Kirby offered Euclid's Algorithm as an example of a recursive function:

> def gcd(a,b):

> if b:

> return gcd(b, a % b)

> return a

This example *is* wondrous for demonstrating recursion, because it's so

elegant and terse. But IMHO, these qualities make it less than ideal for

*teaching* recursion. In particular, the terminal case is implied instead of

defined: "if b == 0, then return a as the GCD of the original numbers".

Here's an implementation that makes more pedagogical sense to me:

def gcd(x,y):

# terminal case:

# smaller goes into larger evenly, or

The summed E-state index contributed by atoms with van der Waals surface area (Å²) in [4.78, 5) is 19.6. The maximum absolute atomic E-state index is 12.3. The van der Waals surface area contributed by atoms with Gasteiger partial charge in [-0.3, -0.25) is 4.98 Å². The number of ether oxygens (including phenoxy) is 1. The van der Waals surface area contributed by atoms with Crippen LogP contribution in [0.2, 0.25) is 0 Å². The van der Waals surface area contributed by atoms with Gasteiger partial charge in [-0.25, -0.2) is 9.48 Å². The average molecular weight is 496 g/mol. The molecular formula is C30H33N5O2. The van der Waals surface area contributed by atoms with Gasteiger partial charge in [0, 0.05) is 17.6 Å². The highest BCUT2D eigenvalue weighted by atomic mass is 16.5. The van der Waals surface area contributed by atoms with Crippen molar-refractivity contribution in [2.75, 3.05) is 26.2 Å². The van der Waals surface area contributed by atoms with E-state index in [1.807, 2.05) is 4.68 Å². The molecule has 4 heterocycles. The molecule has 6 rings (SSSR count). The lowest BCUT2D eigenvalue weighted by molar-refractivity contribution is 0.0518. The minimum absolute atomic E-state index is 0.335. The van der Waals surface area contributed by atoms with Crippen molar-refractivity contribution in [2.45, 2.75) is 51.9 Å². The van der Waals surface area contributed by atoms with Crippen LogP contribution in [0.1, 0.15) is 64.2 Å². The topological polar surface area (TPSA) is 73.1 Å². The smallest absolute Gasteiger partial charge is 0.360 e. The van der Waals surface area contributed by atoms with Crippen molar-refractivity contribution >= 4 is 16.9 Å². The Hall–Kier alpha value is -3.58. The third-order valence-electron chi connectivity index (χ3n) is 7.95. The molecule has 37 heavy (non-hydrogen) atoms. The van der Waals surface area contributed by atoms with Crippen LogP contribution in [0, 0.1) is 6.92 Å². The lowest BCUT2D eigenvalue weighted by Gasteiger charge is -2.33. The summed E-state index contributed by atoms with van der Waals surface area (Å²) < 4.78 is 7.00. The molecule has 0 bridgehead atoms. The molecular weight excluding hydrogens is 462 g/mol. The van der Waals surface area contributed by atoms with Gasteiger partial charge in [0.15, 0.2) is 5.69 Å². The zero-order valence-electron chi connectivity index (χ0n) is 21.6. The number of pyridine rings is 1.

# smaller has been whittled down to 1

if x % y == 0 or y == 1:

return y

# recursive case:

# smaller does not goes into larger evenly

# GCD must go into the _remainder_ evenly

else:

return gcd(y, x % y)

Sure, including the "y == 1" case as a separate test might be overdoing it a

bit (but it does eliminate one recursion).

Another problem (both with Kirby's implementation and mine) is that you "get

lucky": if the user specifies the smaller number and the larger number in

the "wrong" order, the algorithm magically swaps them for the next

recursion. When tackling other recursion problems, students probably won't

be able to count on such luck.

-John

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